Program Development

farmers marketYou’ve finished your last lessons of the school year, thrown together a final recital and are ready to take a breather from all things studio-related. Rest and rejuvenation are important for studio owners, but don’t put your studio work on the shelf for too long — summer is a great time for advertisement and provides many opportunities to get your studio name into the community.

Here are just a few reasons the summer is a good time to advertise:

  • Parents have completed many activities from the previous school year and are beginning to think about what extra-curriculars they wish to enroll their child in for the fall.
  • As students move, graduate or decide to pursue another activity — you may lose some of your currently enrolled students at the end of the school year and need to replace their spots to maintain your current income.
  • Getting your name into the community during the summer helps current families along with your community see you as an active studio owner.

By Alyssa Cowell Today’s blog is meant as an introduction to a rather clever author with a complete lack of reverence for the subject of music history. If you’ve ever considered reading about the great composers but fear you don’t have the attention span for Grout’s History of Western Music (if the amount of times I fell asleep while reading this venerated tome in college is...

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Ok- I am a BIG fan of Nancy and Randall Faber’s piano method books already, so when I saw they came up with a series for kiddies under 6, I was so excited. I’ve had students in this age group for a few years, and I have always used LITTLE MOZARTS by Alfred’s. It was OK. But just OK. That is a tough age group to teach if you don’t have the right equipment, and I’m pretty stoked that I finally do.

The Faber’s have taken their talent for composition and have created a series that includes a CD of top-quality productions of all the songs in the book. It sounds like a good Children’s music CD you would buy anywhere, but it just so happens to be a learning supplement. This is brilliant. We all know children learn music by singing and listening, so of course it makes sense to make a great CD of music to help them learn. (Why didn’t I think of this??) And the songs are good. Witty and cute, and true to the Faber’s nature, catchy. Unlike some books, the songs are actually enjoyable to play and hear. By playing along with the recordings, the young students become stronger at rhythm and sight reading. I have been using these books with 2 students now, and I am in LOVE.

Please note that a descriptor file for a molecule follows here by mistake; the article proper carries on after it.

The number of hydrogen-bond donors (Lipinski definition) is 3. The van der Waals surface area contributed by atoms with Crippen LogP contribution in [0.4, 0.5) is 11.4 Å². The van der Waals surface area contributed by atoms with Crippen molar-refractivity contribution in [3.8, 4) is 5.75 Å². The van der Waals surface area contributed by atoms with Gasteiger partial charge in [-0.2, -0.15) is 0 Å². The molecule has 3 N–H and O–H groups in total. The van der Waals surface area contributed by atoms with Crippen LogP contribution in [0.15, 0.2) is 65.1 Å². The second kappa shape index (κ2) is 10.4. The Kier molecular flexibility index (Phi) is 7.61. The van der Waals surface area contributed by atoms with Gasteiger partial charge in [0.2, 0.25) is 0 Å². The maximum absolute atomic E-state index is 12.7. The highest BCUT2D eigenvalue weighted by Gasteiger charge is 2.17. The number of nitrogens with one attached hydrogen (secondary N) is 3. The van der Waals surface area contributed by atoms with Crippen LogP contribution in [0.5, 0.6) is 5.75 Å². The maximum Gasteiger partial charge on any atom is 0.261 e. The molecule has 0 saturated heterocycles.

The lesson book also comes with a writing book. They work in sync with each other, and I find it best to teach the lesson first, then immediately do the writing assignment. It really helps the kids get the concepts down. I can usually get through 2-3 lessons in one 45 minute class.

Because of these books, I no longer dread teaching pre-school age lessons. I totally recommend them.

If you want to see a video of someone playing along to the CD, go here.

By Patrick Fritz At The Catoctin School of Music, we have a fairly large guitar studio. This means that recitals have to be well organized and run very smoothly to fit all of the students into a given timeframe. The combination of performance nerves and logistical concerns has the potential to make for a stressful experience for students, faculty, and parents. To alleviate some of the...

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summercampThis year I will be offering my third summer camp at my studio. The past two years, my camps have been small. I’ve only opened camp up to current students already taking from my studio — more as an encouragement to keep them learning during the summer months. I would see six students at a time in my group studio at my house, offering 1.5 hour camps throughout the day for students.

This year, I’m going full throttle, offering a half day camp for the entire community. I’m renting a venue, hiring helpers and advertising. I’m nervous, but I’m also super excited. Here are some things I’ve had to spend the last few months thinking through in order to plan my summer camp: